Regional Action Plan for Jobs

Billy Kelleher

Question:

3. Deputy Billy Kelleher asked the Minister for Business, Enterprise and Innovation the regional spread of additional jobs added over 2018. [11389/19]

I wish to ask the Minister for Business, Enterprise and Innovation about the regional spread of additional jobs added over 2018. We have raised this issue a couple of times. There is no point in us saying there is a regional balance in job creation through IDA Ireland as more than half of the new jobs created are in the Dublin area, while the rest of the country is being neglected. Perhaps the Minister might elaborate on what she intends to do to address the regional imbalance.

Since the launch of the regional Action Plan for Jobs in 2015 there has been an increase of 266,900 people in employment across the State, with 166,400 people at the end of 2018 in the regions outside Dublin entering employment in that period. Overall, the recently published 2018 quarter 4 CSO labour force survey employment figures are very positive. The survey shows that employment continues to grow strongly, with 50,500 jobs created in the year from the fourth quarter of 2017 to quarter 4 in 2018. That brings total employment to 2,281,300, the highest number at work ever recorded. During this period, the number employed increased, while the unemployment rate decreased in all regions. While the number in employment increased in six of the eight regions in the last year, the exceptions are the mid-west and the Border region. We remain committed to achieving an overall jobs uplift of between 10% and 15% in each region by 2020 and bringing or maintaining unemployment levels in each region to within at least one percentage point of the State average.

Unemployment has fallen in every region since the launch of the regional Action Plan for Jobs. Only two regions, the midlands and the south east, are outside the unemployment target set for 2020. Earlier this month I announced very good results from the local enterprise offices throughout the State. Overall, they supported the creation of 3,656 net new jobs in 2018. All regions saw increases in IDA Ireland employment during 2018, with the midlands region experiencing the highest growth, at 14%. Two thirds, or 64%, of new Enterprise Ireland jobs created in 2018 were outside Dublin. The north west saw the largest level of increases, at 9%. In April 2018 I asked all of the regional Action Plan for Jobs implementation committees to start a process to refresh and refocus all regional plans to ensure their relevance and impact to 2020 in order that they could continue to deliver jobs across the country in every region.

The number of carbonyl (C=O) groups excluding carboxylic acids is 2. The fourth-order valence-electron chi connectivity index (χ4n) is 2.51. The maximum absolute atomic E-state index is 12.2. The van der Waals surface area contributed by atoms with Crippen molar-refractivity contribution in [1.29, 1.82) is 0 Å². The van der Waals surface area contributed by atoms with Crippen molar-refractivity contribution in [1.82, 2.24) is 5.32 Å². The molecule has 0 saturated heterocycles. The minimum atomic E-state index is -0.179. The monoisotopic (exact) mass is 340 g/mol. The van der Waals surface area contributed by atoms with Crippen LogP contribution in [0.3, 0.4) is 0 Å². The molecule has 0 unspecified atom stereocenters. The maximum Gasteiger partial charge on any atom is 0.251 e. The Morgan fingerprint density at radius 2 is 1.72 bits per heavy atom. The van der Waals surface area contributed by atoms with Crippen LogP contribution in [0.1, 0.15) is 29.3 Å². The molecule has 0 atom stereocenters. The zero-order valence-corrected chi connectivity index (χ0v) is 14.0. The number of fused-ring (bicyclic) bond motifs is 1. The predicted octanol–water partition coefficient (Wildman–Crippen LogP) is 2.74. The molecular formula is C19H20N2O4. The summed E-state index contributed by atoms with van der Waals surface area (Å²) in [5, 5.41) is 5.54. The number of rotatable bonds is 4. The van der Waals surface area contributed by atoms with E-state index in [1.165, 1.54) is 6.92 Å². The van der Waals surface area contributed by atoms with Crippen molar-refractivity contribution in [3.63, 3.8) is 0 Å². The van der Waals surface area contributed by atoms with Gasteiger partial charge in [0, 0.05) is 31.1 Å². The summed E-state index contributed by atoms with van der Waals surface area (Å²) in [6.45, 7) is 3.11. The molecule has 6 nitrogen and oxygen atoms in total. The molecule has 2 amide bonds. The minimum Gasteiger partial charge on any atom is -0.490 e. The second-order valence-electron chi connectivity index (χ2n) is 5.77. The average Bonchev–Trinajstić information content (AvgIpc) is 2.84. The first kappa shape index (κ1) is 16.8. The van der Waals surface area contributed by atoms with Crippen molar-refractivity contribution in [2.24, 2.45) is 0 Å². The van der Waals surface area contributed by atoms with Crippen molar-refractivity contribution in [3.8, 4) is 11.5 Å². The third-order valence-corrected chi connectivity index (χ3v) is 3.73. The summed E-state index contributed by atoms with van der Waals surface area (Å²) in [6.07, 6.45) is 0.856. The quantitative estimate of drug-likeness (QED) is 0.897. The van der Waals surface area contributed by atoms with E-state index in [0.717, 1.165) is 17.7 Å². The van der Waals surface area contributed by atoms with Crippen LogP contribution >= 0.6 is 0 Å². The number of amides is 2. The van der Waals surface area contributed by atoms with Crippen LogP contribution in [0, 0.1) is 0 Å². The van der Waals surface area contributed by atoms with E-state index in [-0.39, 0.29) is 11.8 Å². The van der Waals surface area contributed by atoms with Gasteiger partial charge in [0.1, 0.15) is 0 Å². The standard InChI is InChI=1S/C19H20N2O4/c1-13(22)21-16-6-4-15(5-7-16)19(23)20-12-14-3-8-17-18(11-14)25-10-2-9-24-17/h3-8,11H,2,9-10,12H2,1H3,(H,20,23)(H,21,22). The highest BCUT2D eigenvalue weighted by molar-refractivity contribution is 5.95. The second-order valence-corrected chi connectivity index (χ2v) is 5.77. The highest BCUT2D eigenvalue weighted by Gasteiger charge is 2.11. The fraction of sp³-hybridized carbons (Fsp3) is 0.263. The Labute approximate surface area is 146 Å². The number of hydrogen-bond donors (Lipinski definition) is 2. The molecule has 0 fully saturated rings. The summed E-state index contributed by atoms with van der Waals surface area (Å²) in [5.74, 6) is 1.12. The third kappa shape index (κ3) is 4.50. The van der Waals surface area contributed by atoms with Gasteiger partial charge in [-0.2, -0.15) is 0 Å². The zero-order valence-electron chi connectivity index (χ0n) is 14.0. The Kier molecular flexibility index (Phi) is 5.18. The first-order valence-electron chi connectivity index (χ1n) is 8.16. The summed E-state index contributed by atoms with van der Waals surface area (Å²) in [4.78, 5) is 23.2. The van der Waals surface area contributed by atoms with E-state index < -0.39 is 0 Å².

Additional information not given on the floor of the House

It will also help the plans to be robust to address the challenges we face, including Brexit. The outcome of the refresh process is nine new regional enterprise plans to 2020 which build on the very strong progress made in employment creation under the regional Action Plan for Jobs for the period 2015 to 2017. I am in the process of launching the new plans, with eight plans launched to date.

We can quote statistics all day long, but when one drills down into the macro statistics, we have to accept that there are pockets in Ireland that have not benefited. In Deputy Eugene Murphy's constituency of Roscommon, for example, some 900 people leave the county every morning to travel to work in Dublin. There is a huge regional imbalance. I put it to the Minister that 51% of the jobs created last year were in the greater Dublin area and that 45% of GDP is generated in that area. There is a huge disparity between rural Ireland and Dublin. When one city generates 45% of GDP, there is a major problem. It is a problem for rural parts of Ireland and equally a problem for Dublin because it is congested and spilling in on top of itself. We need to have system in which there is a genuine focus on shifting job creation from the Dublin area to the peripheral areas. That is not happening at the speed and with the timing needed to ensure rural Ireland will get its fair share in the upturn which we all accept is happening.

I am absolutely committed to increasing employment in the regions. The jobs plan is working. Job creation in the regions is my number one priority. In 2018 more jobs were created in IDA Ireland client companies outside Dublin than at any point in the past 17 years. Every region of the country saw foreign direct investment driven job gains. There are now more than 132,000 people employed in IDA Ireland client firms outside the capital. This represents nearly 60% of all IDA Ireland supported employment. That is just one example. More than 215,000 people are now employed by Enterprise Ireland supported companies, while 60% of all new jobs created by Enterprise Ireland client companies in 2018 were outside Dublin. Two thirds of all Enterprise Ireland supported employment is now outside Dublin.

The Deputy made reference to the west. Deputy Eugene Murphy is sitting beside him. The western region includes counties Galway, Mayo and Roscommon. I have visited the region in which there has been huge investment under the regional enterprise development fund. Huge work has also been done by the local regional steering committee.